A medical screening, including family history, toilet training history, a urine culture and urinalysis, can determine whether medical problems are the cause or a contributing factor to enuresis. A small percentage of children with enuresis have medical problems, such as urinary tract infections, and require specialized treatment. Children with daytime wetting problems, regardless of the presence or absence of nighttime wetting, have been shown to have medical problems at a rate higher than among children who wet only during sleep.
Many children outgrow enuresis without treatment. For those who do not, behavioral techniques have been shown to be effective. Behavioral treatments try to eliminate bedwetting by directly training the child to control bladder functions during the night. A device called the bell and pad is used in many behavioral treatment plans. Somewhere in the bed there is a pad with a sensor that detects wetness. At the first sign of wetness the sensor causes a bell to ring, waking the child. The child then gets up, runs to the bathroom, and urinates in the toilet. This system can be made more effective when combined with a system of positive and negative reinforcement. Cleanliness training, or having the child strip the bed, put on clean sheets and change his pajamas, increases the child's motivation to get up when he hears the bell. Bladder training exercises can help the child wait longer between trips to the bathroom. Parental attitude and motivation are basic to the success of these programs.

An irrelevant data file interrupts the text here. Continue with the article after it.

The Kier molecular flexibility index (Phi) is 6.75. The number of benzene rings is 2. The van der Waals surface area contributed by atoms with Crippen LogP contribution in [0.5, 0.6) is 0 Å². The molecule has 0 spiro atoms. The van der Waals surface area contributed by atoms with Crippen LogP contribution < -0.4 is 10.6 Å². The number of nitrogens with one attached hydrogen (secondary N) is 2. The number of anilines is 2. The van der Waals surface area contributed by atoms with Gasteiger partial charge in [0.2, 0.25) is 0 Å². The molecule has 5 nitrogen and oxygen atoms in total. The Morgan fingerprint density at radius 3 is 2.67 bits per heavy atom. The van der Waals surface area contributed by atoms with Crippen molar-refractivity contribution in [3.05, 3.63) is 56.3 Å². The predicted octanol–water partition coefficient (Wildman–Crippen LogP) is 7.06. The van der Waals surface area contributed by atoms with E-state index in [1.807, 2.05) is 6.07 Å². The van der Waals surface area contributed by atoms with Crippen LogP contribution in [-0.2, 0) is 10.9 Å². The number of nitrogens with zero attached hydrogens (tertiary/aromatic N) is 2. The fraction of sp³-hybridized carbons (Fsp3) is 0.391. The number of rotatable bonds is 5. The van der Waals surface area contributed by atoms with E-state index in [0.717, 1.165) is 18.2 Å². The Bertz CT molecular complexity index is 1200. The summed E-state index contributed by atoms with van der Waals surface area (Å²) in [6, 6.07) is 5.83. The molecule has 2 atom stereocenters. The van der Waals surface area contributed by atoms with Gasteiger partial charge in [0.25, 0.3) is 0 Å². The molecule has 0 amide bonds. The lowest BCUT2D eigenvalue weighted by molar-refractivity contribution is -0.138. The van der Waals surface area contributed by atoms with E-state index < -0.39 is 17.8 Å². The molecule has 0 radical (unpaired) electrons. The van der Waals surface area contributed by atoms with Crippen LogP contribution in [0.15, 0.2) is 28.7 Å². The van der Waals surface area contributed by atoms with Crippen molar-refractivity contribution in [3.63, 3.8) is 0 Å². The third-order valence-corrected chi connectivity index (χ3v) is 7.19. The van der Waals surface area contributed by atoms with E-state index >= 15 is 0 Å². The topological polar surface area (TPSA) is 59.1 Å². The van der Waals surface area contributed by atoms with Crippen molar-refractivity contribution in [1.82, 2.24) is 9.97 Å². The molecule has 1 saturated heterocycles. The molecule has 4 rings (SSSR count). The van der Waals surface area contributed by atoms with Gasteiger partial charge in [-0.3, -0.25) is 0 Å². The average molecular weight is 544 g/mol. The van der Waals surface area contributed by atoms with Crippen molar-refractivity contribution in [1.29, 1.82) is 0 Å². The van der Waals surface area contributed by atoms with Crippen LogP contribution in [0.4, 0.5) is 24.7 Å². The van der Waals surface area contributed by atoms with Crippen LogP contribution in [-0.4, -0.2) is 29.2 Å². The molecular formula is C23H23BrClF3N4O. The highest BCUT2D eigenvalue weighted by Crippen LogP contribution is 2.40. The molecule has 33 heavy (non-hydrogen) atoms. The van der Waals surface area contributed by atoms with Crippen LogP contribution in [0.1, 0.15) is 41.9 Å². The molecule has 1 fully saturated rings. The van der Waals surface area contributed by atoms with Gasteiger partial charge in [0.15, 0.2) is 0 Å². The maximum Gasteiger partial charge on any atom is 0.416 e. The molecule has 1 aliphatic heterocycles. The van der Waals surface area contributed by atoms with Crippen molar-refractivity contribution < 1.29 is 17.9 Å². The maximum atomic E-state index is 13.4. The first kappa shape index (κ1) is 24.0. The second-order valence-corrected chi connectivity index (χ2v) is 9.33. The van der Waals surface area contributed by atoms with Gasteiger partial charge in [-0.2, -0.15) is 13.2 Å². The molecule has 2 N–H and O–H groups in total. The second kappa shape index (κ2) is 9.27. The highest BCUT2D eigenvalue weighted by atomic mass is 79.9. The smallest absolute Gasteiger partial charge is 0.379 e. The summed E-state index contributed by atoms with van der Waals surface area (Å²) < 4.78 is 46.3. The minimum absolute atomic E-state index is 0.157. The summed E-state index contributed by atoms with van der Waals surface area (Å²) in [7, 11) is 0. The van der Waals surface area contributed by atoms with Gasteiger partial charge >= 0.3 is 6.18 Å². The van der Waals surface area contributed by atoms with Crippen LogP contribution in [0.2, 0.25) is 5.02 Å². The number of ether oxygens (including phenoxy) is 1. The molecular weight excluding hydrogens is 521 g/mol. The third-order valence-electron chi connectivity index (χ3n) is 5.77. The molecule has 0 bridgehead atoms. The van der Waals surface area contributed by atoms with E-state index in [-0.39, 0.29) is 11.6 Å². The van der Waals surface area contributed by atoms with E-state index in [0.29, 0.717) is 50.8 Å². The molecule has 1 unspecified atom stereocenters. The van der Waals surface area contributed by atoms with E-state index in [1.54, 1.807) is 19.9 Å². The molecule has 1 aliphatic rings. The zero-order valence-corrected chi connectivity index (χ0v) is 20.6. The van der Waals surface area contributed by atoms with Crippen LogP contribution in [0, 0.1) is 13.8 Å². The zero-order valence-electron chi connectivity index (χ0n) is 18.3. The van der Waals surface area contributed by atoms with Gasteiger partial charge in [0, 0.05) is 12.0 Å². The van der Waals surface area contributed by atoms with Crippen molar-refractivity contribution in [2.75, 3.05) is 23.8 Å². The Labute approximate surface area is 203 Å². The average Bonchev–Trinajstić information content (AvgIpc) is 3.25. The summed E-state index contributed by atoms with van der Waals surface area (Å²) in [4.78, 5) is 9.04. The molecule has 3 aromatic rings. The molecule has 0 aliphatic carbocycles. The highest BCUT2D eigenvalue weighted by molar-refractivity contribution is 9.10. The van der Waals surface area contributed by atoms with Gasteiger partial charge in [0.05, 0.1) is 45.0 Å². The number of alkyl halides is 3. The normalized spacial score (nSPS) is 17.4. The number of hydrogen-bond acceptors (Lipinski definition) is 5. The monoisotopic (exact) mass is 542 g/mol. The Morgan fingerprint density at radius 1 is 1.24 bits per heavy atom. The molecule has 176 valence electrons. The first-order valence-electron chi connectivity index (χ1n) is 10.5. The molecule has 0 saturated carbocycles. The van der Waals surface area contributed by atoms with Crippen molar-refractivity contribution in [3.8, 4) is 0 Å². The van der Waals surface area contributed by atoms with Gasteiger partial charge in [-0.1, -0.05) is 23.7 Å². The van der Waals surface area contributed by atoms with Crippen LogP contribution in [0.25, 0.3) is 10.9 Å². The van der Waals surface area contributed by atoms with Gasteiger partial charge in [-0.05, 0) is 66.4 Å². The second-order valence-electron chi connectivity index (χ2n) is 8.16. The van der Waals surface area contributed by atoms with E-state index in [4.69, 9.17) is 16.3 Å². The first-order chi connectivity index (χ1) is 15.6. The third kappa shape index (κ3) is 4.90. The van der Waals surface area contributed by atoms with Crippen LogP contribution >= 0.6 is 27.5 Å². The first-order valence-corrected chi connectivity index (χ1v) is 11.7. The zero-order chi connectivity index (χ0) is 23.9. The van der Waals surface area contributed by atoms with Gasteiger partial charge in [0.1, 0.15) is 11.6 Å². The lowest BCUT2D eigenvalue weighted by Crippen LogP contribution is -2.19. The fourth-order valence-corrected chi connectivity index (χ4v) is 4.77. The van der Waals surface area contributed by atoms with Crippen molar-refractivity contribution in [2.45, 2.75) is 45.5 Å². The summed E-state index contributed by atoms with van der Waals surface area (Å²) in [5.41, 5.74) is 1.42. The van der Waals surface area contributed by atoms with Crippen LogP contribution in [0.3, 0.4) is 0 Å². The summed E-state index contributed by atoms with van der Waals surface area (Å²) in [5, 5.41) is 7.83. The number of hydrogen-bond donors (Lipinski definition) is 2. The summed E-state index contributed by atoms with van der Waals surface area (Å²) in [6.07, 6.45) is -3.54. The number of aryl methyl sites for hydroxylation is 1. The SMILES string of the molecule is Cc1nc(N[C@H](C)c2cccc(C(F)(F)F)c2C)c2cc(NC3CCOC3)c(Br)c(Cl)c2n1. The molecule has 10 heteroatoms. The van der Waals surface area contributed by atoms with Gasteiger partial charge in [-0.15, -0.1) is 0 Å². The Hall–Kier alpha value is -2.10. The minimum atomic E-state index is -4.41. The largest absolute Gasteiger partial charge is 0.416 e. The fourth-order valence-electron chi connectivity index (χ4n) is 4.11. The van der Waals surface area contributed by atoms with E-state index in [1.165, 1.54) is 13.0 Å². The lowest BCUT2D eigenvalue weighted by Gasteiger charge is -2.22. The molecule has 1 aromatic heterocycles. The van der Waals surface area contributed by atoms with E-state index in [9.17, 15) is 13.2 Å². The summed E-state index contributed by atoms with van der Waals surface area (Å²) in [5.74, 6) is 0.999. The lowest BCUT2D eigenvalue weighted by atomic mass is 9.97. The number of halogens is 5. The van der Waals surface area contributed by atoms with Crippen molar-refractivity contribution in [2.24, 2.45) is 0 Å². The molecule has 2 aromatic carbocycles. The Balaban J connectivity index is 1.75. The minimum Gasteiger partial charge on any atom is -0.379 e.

Depending on the severity, a child may benefit from medication, which may physically limit the amount of urine output or keep him dry.